History of the Gold Sovereign 

The gold sovereign is an esteemed coin with a history dating back to the reign of King Henry VII in 1489. Initially made of 23 carat gold and weighing 15.55 grams, these coins had a face value of 1 pound sterling and were produced until 1604. In 1817, production of the sovereign coin resumed, featuring the same face value but a different weight and gold content of 7.9881 grams and 22 carats.

To meet the high demand for these coins, multiple mints were established throughout the Commonwealth, including those in Australia, Canada, India, South Africa, and the United Kingdom, with branch mints in Sydney, Melbourne, and Perth. The obverse design of the gold sovereign has undergone numerous variations over the years, with different monarchs having sovereigns minted during their reigns. The reverse design has also undergone numerous changes, including the depiction of St George and the dragon with a garter and commemorative designs for significant anniversaries.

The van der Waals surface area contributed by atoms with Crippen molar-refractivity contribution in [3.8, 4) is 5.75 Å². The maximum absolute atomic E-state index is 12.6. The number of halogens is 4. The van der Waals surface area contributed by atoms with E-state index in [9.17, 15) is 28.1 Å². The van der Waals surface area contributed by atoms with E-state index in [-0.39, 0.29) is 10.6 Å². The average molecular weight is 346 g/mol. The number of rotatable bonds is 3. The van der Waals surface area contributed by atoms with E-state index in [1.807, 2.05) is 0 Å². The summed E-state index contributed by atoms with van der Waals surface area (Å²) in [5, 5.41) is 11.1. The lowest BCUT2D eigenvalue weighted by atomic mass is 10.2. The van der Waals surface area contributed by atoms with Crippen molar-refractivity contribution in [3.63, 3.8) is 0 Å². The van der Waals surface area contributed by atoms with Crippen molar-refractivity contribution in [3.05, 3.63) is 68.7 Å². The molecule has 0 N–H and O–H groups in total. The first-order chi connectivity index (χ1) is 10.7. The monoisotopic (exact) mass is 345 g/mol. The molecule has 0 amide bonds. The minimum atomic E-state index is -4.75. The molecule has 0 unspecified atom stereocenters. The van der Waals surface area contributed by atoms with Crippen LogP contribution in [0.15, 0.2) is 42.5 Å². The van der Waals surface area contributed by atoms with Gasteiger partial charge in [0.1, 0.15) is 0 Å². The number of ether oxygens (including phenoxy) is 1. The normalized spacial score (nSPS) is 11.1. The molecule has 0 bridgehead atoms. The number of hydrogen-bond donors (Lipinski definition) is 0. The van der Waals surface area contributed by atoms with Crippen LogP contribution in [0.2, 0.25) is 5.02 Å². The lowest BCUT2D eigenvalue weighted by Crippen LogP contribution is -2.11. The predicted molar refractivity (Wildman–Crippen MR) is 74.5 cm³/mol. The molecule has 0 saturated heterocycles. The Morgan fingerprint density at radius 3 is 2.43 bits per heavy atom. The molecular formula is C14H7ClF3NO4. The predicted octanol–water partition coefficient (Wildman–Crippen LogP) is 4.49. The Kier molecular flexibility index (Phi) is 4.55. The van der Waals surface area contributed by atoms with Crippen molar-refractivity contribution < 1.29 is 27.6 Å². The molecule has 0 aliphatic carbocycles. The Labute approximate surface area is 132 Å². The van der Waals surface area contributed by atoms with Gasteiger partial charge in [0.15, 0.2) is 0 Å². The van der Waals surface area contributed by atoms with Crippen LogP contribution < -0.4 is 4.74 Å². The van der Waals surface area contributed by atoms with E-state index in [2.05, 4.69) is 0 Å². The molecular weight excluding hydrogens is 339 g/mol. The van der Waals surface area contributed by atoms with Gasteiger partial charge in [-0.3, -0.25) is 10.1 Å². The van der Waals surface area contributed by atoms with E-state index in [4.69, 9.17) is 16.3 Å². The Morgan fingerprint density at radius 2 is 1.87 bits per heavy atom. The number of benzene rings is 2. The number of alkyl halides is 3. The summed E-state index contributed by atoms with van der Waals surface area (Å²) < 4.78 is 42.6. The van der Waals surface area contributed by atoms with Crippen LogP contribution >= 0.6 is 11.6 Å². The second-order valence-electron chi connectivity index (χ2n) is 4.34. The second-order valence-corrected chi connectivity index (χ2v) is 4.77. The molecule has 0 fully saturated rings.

In addition to being popular with collectors, gold sovereigns are also highly sought after by investors due to their liquidity and tax benefits. As gold coins, they are not subject to VAT and, as legal tender, they are exempt from Capital Gains Tax, making them an attractive investment option. The gold sovereign is a unique and fascinating coin with a rich history that continues to attract collectors and investors from around the world.


Source : Chards

July 04, 2023 — Christopher Onslow